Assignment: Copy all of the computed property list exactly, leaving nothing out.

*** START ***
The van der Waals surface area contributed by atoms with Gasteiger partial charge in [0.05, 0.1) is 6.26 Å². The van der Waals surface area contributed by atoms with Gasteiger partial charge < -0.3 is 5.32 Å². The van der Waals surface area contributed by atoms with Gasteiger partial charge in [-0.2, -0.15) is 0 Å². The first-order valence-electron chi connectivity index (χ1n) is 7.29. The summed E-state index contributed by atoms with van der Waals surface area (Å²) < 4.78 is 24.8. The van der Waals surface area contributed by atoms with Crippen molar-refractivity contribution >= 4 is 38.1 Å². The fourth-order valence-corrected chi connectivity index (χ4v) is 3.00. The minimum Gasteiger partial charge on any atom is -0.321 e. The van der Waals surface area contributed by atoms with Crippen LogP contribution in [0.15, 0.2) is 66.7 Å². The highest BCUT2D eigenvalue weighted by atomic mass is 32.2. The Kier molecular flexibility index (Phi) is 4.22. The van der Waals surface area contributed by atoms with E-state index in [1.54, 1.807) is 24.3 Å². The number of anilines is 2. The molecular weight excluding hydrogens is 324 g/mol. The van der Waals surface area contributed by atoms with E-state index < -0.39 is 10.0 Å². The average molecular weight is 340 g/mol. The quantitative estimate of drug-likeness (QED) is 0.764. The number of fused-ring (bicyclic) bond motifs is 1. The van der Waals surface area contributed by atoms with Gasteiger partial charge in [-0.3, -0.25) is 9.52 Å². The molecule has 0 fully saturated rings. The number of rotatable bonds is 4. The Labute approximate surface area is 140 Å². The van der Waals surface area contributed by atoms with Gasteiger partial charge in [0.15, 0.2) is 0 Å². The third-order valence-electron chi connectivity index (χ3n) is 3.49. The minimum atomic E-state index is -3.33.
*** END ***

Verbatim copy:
The van der Waals surface area contributed by atoms with Gasteiger partial charge in [0.05, 0.1) is 6.26 Å². The van der Waals surface area contributed by atoms with Gasteiger partial charge < -0.3 is 5.32 Å². The van der Waals surface area contributed by atoms with Gasteiger partial charge in [-0.2, -0.15) is 0 Å². The first-order valence-electron chi connectivity index (χ1n) is 7.29. The summed E-state index contributed by atoms with van der Waals surface area (Å²) < 4.78 is 24.8. The van der Waals surface area contributed by atoms with Crippen molar-refractivity contribution >= 4 is 38.1 Å². The fourth-order valence-corrected chi connectivity index (χ4v) is 3.00. The minimum Gasteiger partial charge on any atom is -0.321 e. The van der Waals surface area contributed by atoms with Crippen LogP contribution in [0.15, 0.2) is 66.7 Å². The highest BCUT2D eigenvalue weighted by atomic mass is 32.2. The Kier molecular flexibility index (Phi) is 4.22. The van der Waals surface area contributed by atoms with E-state index in [1.54, 1.807) is 24.3 Å². The number of anilines is 2. The molecular weight excluding hydrogens is 324 g/mol. The van der Waals surface area contributed by atoms with E-state index < -0.39 is 10.0 Å². The average molecular weight is 340 g/mol. The quantitative estimate of drug-likeness (QED) is 0.764. The number of fused-ring (bicyclic) bond motifs is 1. The van der Waals surface area contributed by atoms with Gasteiger partial charge in [-0.3, -0.25) is 9.52 Å². The molecule has 0 fully saturated rings. The number of rotatable bonds is 4. The Labute approximate surface area is 140 Å². The van der Waals surface area contributed by atoms with Gasteiger partial charge in [0.15, 0.2) is 0 Å². The third-order valence-electron chi connectivity index (χ3n) is 3.49. The minimum atomic E-state index is -3.33.